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Jan Vermeer van Delft: Desk sculpture "The Girl with Pearl Earring", polymer cast

Jan Vermeer van Delft:
Desk sculpture "The Girl with Pearl Earring", polymer cast

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298,00 EUR

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Order-nr. IN-699980
delivery time: approx. 2 weeks

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Ars Mundi exclusive edition | polymer bronze | patinated |polished | format 15 x 18 x 12 cm (W/H/D)

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Jan Vermeer van Delft: Desk sculpture "The Girl with Pearl Earring", polymer cast

The most popular painting of Jan Vermeer is the portrait of about 1665 "The Girl with Pearl Earring". Now, this theme is available for the first time at Ars Mundi as baroque desk sculpture. Our sculpture model reproduces accurately the van Delft original.

sculpture model of the oil painting created in 1665. Format 15 x 18 x 12 cm (W/H/D). Hand-cast, patinated and polished. Edition in polymer cast with bronzed surface.

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Jan Vermeer is one of the most important Dutch painters of the Baroque period. The data in the life of the Dutch painter of genre based on the baptism at 31.10.1632 in Delft and his local burial at the 15.12.1675. Since there was no school of painting in Delft at that time, the son of a silk Weaver, art dealer and innkeeper received technical training. Inclusion in the Delft Guild of Saint Luke 1650 testify to for his work as a painter. Today, only 37 paintings by his hand are yet known. Thematically, he focused on the genre painting, because in his Œuvre there are only a few portraits or religious pictures.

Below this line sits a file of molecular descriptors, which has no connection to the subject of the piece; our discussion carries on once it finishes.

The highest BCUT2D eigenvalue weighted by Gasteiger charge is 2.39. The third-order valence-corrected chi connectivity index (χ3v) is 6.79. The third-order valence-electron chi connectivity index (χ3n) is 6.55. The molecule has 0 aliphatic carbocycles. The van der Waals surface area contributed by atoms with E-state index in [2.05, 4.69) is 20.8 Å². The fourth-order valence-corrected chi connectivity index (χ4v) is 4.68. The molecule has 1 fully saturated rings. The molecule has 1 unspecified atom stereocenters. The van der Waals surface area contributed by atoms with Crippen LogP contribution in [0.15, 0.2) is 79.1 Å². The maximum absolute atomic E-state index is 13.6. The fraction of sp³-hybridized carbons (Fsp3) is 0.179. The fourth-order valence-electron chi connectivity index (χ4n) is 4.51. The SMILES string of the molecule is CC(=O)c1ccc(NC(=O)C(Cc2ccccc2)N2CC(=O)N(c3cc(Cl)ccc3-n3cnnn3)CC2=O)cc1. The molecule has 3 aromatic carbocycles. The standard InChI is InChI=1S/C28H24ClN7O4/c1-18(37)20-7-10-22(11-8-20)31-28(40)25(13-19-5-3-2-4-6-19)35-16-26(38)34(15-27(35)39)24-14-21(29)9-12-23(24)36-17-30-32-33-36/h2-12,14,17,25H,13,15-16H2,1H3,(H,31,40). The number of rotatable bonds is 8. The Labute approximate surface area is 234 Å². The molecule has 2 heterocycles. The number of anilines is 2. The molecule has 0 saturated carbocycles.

Quiet, security and peace of mind broadcast the views of the interior. With subtle colour harmonies and subtle shadows was the Delft painter to achieve these effects. In addition, he was a master of the shortened perspective. The genre paintings show little figurine-scenes which often attributed to a vivid symbol content.

Emphasized is Vermeer's Delft Cityscape from 1661, demonstrates the naturalism of high master ship. Besides, was "The Girl with a Pearl Earring" the epitome of beauty and grace. For the painter, it was a challenge to bring the viewer into contact with the model. Cleverly makes eye contact Young woman connects, but simultaneously achieved through the body back facing away distance. Rightly seen many generations of art lovers of the extraordinary expression of the image have been fascinated.

Vermeer was seeking perfection in his paintings, so often just four pictures were taken in the year. The father of eleven children had therefore also opposed to fight financial emergency, which grew in the last years of his life. Already after his death Jan Vermeer fell into oblivion. Not until the middle of the 19th century he learned again to appreciate the quality of his images.